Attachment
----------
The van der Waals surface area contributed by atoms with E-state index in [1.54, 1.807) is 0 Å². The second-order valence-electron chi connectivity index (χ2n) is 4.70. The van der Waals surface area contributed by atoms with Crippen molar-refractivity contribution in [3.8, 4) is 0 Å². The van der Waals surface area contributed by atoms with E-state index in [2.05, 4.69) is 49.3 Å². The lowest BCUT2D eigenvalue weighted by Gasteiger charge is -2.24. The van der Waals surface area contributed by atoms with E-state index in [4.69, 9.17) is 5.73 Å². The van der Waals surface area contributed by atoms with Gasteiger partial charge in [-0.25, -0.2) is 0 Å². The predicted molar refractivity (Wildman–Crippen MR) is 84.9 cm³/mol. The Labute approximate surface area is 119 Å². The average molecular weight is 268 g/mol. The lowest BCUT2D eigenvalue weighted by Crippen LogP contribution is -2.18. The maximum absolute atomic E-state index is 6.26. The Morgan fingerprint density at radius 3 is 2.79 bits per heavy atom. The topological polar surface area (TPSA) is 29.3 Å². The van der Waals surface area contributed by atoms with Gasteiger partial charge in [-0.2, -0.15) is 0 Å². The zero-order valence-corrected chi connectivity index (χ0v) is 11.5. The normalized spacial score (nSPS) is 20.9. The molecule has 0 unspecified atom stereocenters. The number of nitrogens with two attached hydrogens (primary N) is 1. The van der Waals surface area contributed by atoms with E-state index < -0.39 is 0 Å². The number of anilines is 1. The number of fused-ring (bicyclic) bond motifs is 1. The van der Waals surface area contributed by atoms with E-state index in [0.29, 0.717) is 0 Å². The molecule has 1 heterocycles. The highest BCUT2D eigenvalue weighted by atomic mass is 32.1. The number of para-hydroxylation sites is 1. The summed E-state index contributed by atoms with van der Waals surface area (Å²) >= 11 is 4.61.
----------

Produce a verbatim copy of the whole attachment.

The van der Waals surface area contributed by atoms with E-state index in [1.54, 1.807) is 0 Å². The second-order valence-electron chi connectivity index (χ2n) is 4.70. The van der Waals surface area contributed by atoms with Crippen molar-refractivity contribution in [3.8, 4) is 0 Å². The van der Waals surface area contributed by atoms with E-state index in [2.05, 4.69) is 49.3 Å². The lowest BCUT2D eigenvalue weighted by Gasteiger charge is -2.24. The van der Waals surface area contributed by atoms with E-state index in [4.69, 9.17) is 5.73 Å². The van der Waals surface area contributed by atoms with Gasteiger partial charge in [-0.25, -0.2) is 0 Å². The predicted molar refractivity (Wildman–Crippen MR) is 84.9 cm³/mol. The Labute approximate surface area is 119 Å². The average molecular weight is 268 g/mol. The lowest BCUT2D eigenvalue weighted by Crippen LogP contribution is -2.18. The maximum absolute atomic E-state index is 6.26. The Morgan fingerprint density at radius 3 is 2.79 bits per heavy atom. The topological polar surface area (TPSA) is 29.3 Å². The van der Waals surface area contributed by atoms with Gasteiger partial charge in [-0.2, -0.15) is 0 Å². The zero-order valence-corrected chi connectivity index (χ0v) is 11.5. The normalized spacial score (nSPS) is 20.9. The molecule has 0 unspecified atom stereocenters. The number of nitrogens with two attached hydrogens (primary N) is 1. The van der Waals surface area contributed by atoms with E-state index < -0.39 is 0 Å². The number of anilines is 1. The number of fused-ring (bicyclic) bond motifs is 1. The van der Waals surface area contributed by atoms with E-state index in [0.29, 0.717) is 0 Å². The molecule has 1 heterocycles. The highest BCUT2D eigenvalue weighted by atomic mass is 32.1. The number of para-hydroxylation sites is 1. The summed E-state index contributed by atoms with van der Waals surface area (Å²) >= 11 is 4.61.